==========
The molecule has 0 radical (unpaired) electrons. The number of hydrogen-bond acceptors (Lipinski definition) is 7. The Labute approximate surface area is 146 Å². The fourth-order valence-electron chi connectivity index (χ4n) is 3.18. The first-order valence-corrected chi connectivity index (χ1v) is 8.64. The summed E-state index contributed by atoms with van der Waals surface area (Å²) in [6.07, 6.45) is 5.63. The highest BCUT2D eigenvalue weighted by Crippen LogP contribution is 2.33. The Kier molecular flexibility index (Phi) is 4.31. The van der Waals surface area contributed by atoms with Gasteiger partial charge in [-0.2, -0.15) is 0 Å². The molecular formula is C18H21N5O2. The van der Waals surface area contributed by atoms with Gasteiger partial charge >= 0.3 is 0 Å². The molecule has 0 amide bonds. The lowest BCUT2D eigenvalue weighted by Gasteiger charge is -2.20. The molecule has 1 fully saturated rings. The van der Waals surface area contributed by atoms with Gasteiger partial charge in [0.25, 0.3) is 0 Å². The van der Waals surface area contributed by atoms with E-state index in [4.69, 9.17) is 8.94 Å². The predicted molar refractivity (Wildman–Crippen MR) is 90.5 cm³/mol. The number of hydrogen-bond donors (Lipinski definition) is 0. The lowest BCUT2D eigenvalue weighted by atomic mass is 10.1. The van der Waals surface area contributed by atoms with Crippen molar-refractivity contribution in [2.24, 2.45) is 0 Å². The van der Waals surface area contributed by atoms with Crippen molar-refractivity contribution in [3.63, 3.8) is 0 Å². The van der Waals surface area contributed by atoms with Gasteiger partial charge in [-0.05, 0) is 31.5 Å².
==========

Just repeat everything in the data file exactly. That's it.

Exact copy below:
The molecule has 0 radical (unpaired) electrons. The number of hydrogen-bond acceptors (Lipinski definition) is 7. The Labute approximate surface area is 146 Å². The fourth-order valence-electron chi connectivity index (χ4n) is 3.18. The first-order valence-corrected chi connectivity index (χ1v) is 8.64. The summed E-state index contributed by atoms with van der Waals surface area (Å²) in [6.07, 6.45) is 5.63. The highest BCUT2D eigenvalue weighted by Crippen LogP contribution is 2.33. The Kier molecular flexibility index (Phi) is 4.31. The van der Waals surface area contributed by atoms with Gasteiger partial charge in [-0.2, -0.15) is 0 Å². The molecular formula is C18H21N5O2. The van der Waals surface area contributed by atoms with Gasteiger partial charge >= 0.3 is 0 Å². The molecule has 0 amide bonds. The lowest BCUT2D eigenvalue weighted by Gasteiger charge is -2.20. The molecule has 1 fully saturated rings. The van der Waals surface area contributed by atoms with Gasteiger partial charge in [0.25, 0.3) is 0 Å². The van der Waals surface area contributed by atoms with E-state index in [4.69, 9.17) is 8.94 Å². The predicted molar refractivity (Wildman–Crippen MR) is 90.5 cm³/mol. The number of hydrogen-bond donors (Lipinski definition) is 0. The lowest BCUT2D eigenvalue weighted by atomic mass is 10.1. The van der Waals surface area contributed by atoms with Crippen molar-refractivity contribution in [2.24, 2.45) is 0 Å². The van der Waals surface area contributed by atoms with Crippen molar-refractivity contribution in [3.63, 3.8) is 0 Å². The van der Waals surface area contributed by atoms with Gasteiger partial charge in [-0.05, 0) is 31.5 Å².